In response to the public's move toward mid-size luxury/performance cars, Pontiac, under the watchful eye of John DeLorean, chose to base the 1969 GP on an extended A-body chassis. It sported a wheelbase of 118 inches, and the body took the long-nose/short-deck styling theme farther than Pontiac ever had before. The result received the G-body designation, and was a striking combination of modern elegance, performance and classic styling themes, all wrapped in a package that was distinctly Pontiac. In one fell swoop, Pontiac had redefined the luxury performance market--there was nothing around like the GP, nor even in the same league. Its "beaked radiator"-style grille, "Coke-bottle" body sides and slotted taillights were all established Pontiac styling cues, yet the car looked like something Duesenberg would have been making, if the company were still in business. Pontiac product planners also saw the similarity, and they called the new car "Grand Prix Model J," with the "SJ" a $316 option.
The standard engine and trans were again the old standby 350-horse 400/3-speed manual, with the regular-fuel 400 2-barrel/automatic combination a no-cost option. The 370-horse 428 was standard in the SJ, optional in the J. The 390-hp 428 HO was available in both models, as was an automatic, or close-ratio 4-speed.
The new GP was unusual inside, too. The dash curved around the driver in "fighter-pilot" fashion, and was dubbed the "Command Seat." This dash was so futuristic that no doubt it alone sold many cars.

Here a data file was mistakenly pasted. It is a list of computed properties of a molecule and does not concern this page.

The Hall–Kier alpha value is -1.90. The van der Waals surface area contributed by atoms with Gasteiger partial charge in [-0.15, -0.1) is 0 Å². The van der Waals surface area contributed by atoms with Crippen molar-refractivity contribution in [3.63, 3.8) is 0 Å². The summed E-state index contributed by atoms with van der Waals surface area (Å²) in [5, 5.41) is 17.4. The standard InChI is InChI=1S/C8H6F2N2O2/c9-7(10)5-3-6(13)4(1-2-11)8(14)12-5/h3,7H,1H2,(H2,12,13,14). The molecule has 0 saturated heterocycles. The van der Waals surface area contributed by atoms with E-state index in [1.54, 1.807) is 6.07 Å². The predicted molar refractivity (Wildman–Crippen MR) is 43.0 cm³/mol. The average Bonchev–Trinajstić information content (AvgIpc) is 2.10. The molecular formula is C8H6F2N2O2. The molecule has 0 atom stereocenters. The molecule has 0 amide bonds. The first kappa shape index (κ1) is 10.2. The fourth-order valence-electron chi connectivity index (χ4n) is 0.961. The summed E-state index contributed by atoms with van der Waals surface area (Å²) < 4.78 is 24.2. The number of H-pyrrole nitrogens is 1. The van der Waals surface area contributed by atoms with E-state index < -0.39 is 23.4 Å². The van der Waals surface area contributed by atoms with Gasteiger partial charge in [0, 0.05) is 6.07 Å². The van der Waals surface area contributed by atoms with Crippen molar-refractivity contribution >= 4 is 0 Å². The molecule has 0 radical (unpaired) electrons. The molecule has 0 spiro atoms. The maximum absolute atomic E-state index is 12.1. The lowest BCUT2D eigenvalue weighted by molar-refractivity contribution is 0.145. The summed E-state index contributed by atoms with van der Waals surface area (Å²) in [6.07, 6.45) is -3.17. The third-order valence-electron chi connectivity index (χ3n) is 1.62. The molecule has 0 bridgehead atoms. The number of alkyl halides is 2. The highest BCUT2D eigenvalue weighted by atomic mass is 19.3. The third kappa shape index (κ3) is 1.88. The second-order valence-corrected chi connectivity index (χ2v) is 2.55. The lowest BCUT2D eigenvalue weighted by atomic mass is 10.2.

The 1969 GP represented a return to the single focus that was the original GP. It was not a "main-streamed" vehicle. People quickly understood that this was a true road machine, and not an overweight luxo-barge.
Public response to the new body style was overwhelming. Sales skyrocketed. Production zoomed to 112,486 units--an increase of over 350 percent! If Pontiac had strayed from the idea of what made a GP a GP, they certainly got back on track with this model.
PMD's historian, John Sawruk, relayed an interesting side note to the 1969 GP story. It seems that there was consideration as late as 1967 to continuing the Grand Prix on the B-body platform for 1969. Although the reasoning behind such a proposal has never been clearly explained, it was most likely used as a backup measure in case the G-body was not ready in time.
No Grand Prix show car was built for 1969, probably because the stock version was enough of an eye-catcher and was selling very well. However, a very unusual engineering exercise was performed on one 1969 GP. This particular car was converted by GM Research Labs to utilize steam power. The interesting point about this GP is that it was the first steam car to feature full power accessories, even air conditioning. The Grand Prix was no doubt chosen for its spacious engine bay, and the rather bulky powertrain used up every square inch of it--and then some. There were no plans to market this car, and it's a good thing, as the steam engine added about 450 to 500 pounds to the car and only provided about half of the standard 400's power--no tire-shredder, to be sure. This car survives today and is still owned by General Motors.